Cancelling an Appointment

Cancelling an Appointment
Is cancelling the New Black? Cancelling an appointment is not just inconvenient for you. Your cancelling is affecting others. Keeping that in mind is a step closer to cancelling with style.

Our busy schedules keep our calendars full. We are all busy and we all have full calendars. You, dear reader, are one of many “we's” in this world. You are not the only busy person on the face of this earth. You are also not the only one with a packed calendar. Everyone, I repeat, everyone, is busy. While proper etiquette and timeless style dictates that a busy person is not above common courtesy, we are directing this article to schedules and booking appointments, not the actual business of our day.

If you have a busy schedule, chances are you are going to have to eventually cancel an appointment. Sometimes you have to cancel at the last minute. A cancelled appointment equates with changing another’s schedule. When you cancel an appointment you are affecting the day of those with whom you are cancelling. Your reason may be important (you might have an emergency) it may be valid (conflict) or it may be an oversight (double-booking). It’s possible, however, your need to cancel may be more selfish. You may have a better offer. That is where etiquette and consideration come in.

Your first order of business is to begin your change of plans by calling the person and cancelling by conversing. Yes, I did say call. In this day of email and text, having to make an actual phone call might be a bit of a shock. But your change in schedule is now impinging on someone else’s day. Convenience is no longer about you. You allowed inconvenience to rule you when you decided to cancel the appointment. Now you need to make your decision convenient for the cancelled upon. Proper etiquette insists the least you do is make a phone call and personally take care of this. If it’s possible to talk to this person face to face then all the better. Odds are, however, that a phone call is much more reasonable.

Your phone call should begin with you asking, “Is this a good time to call?” Actually, most phone calls should begin with that little question. Making sure your call is convenient for them let’s them know you care enough about what they are doing that you are willing to call back.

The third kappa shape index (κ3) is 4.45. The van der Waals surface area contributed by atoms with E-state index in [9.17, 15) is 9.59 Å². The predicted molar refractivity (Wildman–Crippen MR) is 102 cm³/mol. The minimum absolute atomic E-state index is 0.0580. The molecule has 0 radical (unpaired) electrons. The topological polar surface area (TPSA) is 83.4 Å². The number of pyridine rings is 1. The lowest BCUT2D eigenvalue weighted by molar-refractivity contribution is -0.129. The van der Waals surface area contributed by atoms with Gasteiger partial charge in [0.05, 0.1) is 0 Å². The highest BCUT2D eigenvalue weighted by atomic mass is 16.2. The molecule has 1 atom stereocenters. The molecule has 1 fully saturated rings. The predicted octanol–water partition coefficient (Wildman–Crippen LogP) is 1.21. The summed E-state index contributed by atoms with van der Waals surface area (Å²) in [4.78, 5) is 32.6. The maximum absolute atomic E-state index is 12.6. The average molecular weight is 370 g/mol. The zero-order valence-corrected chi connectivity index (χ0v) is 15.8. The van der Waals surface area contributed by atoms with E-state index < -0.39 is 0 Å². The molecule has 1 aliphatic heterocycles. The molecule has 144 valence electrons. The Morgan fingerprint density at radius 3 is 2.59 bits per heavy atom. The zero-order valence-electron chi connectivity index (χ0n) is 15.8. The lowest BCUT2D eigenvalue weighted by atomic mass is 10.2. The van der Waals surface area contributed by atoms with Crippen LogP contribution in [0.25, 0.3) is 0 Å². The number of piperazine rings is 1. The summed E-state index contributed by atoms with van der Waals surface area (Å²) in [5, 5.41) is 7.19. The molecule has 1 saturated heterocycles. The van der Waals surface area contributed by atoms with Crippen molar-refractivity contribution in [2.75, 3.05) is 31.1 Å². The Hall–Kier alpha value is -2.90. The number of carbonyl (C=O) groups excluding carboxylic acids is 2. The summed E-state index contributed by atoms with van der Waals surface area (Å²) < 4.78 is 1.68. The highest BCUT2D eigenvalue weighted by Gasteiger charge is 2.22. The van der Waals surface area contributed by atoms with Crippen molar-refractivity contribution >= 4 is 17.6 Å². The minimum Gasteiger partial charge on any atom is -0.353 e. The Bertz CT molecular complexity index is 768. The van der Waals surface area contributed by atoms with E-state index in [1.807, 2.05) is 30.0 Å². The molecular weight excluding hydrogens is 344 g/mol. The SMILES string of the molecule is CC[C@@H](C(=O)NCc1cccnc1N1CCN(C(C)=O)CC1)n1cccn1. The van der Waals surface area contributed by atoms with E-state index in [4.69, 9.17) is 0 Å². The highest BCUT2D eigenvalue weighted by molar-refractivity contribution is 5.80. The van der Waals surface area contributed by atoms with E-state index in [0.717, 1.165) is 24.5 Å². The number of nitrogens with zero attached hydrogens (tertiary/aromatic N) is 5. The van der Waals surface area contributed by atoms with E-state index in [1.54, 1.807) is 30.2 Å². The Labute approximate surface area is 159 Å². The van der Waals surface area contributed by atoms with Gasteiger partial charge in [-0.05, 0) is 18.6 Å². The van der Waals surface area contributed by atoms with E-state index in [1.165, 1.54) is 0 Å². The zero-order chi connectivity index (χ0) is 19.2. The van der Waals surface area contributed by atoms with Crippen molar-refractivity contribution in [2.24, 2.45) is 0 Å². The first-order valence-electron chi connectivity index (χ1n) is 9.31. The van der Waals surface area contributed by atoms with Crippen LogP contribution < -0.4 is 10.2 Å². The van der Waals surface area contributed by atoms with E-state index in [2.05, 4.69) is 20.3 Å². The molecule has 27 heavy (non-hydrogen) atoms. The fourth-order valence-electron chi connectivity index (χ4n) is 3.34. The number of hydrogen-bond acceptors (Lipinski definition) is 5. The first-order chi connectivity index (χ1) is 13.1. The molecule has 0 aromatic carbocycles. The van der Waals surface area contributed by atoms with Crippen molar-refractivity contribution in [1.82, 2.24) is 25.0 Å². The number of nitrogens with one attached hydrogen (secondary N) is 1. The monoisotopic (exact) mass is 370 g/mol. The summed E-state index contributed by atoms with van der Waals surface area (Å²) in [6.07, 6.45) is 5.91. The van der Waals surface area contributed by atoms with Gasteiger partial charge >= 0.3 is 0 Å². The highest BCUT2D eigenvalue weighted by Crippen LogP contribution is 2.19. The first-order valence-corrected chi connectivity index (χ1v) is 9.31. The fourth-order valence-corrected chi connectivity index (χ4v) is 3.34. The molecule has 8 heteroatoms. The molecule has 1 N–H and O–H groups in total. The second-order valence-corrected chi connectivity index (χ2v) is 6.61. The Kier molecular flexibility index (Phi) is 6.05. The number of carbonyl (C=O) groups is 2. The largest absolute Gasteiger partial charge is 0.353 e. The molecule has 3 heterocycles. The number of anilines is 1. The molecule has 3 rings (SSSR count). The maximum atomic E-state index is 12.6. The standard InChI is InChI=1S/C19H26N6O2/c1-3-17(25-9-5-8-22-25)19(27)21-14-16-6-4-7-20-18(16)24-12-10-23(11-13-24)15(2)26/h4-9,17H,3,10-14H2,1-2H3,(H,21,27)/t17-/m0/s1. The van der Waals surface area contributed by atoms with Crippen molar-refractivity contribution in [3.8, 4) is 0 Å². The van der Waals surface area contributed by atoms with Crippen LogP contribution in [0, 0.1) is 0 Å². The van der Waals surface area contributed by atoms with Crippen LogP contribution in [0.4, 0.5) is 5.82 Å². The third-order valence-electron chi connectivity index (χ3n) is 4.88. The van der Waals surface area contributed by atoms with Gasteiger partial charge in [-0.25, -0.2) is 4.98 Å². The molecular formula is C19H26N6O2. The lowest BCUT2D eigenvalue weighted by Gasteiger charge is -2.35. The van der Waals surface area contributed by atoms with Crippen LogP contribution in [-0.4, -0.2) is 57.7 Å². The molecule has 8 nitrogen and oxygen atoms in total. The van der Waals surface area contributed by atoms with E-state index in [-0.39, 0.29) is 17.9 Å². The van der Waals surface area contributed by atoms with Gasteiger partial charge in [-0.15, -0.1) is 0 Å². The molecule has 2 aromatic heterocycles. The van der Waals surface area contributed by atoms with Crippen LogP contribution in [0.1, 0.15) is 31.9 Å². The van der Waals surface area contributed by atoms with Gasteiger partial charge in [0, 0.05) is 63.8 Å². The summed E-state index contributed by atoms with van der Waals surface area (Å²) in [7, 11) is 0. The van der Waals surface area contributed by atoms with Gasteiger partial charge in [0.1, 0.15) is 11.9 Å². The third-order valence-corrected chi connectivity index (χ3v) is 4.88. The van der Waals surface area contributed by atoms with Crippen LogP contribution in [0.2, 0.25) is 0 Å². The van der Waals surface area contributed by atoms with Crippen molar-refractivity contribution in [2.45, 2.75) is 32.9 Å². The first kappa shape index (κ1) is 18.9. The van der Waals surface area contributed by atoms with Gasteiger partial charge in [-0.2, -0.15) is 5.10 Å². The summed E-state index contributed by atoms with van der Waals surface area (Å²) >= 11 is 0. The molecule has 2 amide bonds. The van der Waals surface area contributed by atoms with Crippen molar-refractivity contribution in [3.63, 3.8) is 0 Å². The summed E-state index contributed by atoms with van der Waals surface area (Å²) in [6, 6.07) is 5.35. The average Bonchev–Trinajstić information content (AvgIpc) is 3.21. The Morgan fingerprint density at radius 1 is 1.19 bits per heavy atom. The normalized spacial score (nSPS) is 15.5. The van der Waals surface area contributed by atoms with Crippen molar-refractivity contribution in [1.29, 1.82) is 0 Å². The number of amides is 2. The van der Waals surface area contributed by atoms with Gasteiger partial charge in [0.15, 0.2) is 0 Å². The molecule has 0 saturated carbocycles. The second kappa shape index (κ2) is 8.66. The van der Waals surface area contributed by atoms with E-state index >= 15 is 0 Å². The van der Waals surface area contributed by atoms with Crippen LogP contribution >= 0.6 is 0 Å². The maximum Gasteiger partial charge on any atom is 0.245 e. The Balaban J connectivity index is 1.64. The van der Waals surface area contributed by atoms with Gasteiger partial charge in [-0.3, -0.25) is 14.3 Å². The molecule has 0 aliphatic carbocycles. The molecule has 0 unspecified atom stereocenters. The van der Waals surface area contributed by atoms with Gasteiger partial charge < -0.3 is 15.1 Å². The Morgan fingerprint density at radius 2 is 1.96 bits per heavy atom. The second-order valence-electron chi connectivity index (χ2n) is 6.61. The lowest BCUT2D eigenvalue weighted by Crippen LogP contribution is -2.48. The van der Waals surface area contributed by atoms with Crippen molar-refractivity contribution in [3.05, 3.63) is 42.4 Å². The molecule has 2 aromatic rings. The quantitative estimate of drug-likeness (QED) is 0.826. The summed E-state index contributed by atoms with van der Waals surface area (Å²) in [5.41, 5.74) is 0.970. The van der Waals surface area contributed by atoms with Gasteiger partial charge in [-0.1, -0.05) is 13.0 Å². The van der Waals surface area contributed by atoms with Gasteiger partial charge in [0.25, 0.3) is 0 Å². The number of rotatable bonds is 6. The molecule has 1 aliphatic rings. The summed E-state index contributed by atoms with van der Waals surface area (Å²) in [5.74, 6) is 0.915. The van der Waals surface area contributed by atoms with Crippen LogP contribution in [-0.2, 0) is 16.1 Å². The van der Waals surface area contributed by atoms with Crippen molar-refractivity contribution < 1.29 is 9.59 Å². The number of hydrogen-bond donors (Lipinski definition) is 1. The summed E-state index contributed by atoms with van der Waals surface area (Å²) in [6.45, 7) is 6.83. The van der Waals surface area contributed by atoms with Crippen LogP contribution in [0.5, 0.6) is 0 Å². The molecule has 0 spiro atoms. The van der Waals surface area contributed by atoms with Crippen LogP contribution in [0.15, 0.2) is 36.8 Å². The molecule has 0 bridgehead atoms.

Next you need to explain what your call is regarding. Simply say, “I’m calling about the appointment (or lunch or phone call, etc.) we have scheduled for Wednesday at 3:00.” Letting them know that you are talking about a specific time in both of your’s week allows the listener to realize that you have them in your calendar and it’s a quick recall for them. If there is a specific topic you were supposed to discuss you can mention that too.

Now that you’ve called, made sure it’s a good time to talk and identified what you are calling about, all that’s left is to simply apologize that you need to cancel. Explain what happened (or why you need to cancel) and then reschedule if necessary. Beginning by saying “I’m really sorry, Mary, but I’m going to have to cancel our appointment. You see, I’ve accidentally double-booked that time and the other appointment involved three other clients.” Let’s Mary know that you’d like to see her but rescheduling with her, the one person, is easier than affecting three other people’s lives. Follow this up by apologizing again. “Mary, I realize this is inconvenient and I do apologize. Could we please reschedule for Friday of the same week? I have the same time of 3:00 available. What does your schedule look like?”

Finally, it’s a matter of ironing out the details of when to meet again. And make sure there are no possible conflicts for this future date. Once that’s done you need to thank them for taking the time to talk, for understanding and rescheduling and then reconfirm when your future appointment is. Something like, “Mary, thanks so much for taking my call. I know you are busy and really appreciate your understanding about this cancellation. I’m looking forward to seeing you on Friday, the 22nd at 3:00. I’ll see you here at my office. Thanks again, Mary. Good bye.”

Schedules are full and there’s bound to be a conflict here and there. When you do need to cancel an appointment with another human being, keeping in mind that you are affecting their schedule and being conscious of that will make cancelling easier on them and on you.

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This content was written by Lisa Plancich. If you wish to use this content in any manner, you need written permission. Contact Lisa Plancich for details.